Arguably—and I will argue if necessary—there is no climber active today who is as prolific, diverse, imaginative and as bold as Charlie Porter was in his heyday. Yes, there are climbers who do fairly well at one thing or another, soloing El Cap, beating up Grade VII walls, and putting up big ice and alpine routes, but no one has done them all at the stratospheric standard of Porter. And he did it back when communication from the freezer box places he visited was scarcely better than a message in a bottle.

    In the climbing world, Porter ranks with Royal Robbins, Layton Kor and Jim Bridwell for achievement and audacity. Some of you probably read the short obit I wrote last week and will notice that I repeat myself here, but since no one else is telling the story, I’ll go ahead and do it twice.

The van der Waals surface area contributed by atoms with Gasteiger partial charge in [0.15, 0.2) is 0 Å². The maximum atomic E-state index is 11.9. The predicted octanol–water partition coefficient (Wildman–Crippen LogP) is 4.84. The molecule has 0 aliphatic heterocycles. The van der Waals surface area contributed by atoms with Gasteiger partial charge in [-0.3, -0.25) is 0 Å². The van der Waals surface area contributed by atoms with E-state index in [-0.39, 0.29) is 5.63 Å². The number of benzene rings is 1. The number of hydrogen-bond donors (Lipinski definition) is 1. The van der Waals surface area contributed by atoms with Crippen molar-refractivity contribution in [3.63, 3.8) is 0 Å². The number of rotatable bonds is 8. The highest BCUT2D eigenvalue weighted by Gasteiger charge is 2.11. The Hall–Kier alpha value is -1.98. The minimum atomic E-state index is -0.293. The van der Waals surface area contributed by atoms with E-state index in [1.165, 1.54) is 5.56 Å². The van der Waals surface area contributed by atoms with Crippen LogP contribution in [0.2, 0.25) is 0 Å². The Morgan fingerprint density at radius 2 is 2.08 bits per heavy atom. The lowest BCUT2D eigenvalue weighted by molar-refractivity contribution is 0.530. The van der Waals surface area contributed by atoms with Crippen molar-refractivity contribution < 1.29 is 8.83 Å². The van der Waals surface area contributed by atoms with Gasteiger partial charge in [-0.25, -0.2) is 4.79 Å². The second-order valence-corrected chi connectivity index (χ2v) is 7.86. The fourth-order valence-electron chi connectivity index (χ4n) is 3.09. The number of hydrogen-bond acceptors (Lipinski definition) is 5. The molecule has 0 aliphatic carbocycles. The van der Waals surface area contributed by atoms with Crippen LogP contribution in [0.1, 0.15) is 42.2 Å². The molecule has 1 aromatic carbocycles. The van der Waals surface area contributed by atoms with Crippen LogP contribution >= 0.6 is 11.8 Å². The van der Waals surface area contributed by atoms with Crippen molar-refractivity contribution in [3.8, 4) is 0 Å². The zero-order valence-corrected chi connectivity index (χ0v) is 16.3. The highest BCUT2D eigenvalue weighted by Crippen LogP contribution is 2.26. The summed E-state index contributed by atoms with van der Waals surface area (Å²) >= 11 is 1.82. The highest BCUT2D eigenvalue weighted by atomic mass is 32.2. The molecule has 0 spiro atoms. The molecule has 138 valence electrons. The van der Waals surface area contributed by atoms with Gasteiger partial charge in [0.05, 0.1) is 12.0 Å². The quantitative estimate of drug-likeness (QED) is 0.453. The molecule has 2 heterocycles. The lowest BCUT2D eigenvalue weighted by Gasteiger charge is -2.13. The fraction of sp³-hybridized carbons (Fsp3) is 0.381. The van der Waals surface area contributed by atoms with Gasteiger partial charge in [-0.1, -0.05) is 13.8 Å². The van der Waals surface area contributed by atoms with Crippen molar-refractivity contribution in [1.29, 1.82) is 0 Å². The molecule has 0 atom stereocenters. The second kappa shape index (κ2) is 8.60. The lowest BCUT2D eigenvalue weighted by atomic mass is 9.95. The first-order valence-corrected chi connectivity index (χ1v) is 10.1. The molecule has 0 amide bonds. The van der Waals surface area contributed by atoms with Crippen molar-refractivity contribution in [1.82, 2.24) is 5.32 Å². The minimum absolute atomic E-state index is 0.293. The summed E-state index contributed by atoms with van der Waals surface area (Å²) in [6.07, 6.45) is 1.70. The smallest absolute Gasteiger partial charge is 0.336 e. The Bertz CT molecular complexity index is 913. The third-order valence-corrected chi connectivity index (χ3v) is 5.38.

Porter kicked things off in 1972 when he made the first ascent, solo, of Zodiac (VI A4/A5 5.9). In its day, Zodiac was so technically difficult, steep and continuous with hooking, RURPing, heading and when none of iron junk would fit, free climbing, anyone else would have needed a time machine just to comprehend the advancement. Consider that at that time the only routes on the entire southeast face of El Cap were the North America Wall (1964) and Wall of Early Morning Light (1970), epic routes that still give people night sweats, and you get a dim idea of what it was like for Porter to head up there by himself, and at a time when a homicidal maniac they called the Zodiac Killer was on the loose in the Bay Area, coincidentally murdering someone every time Porter went up on the wall, which is how the route got its name.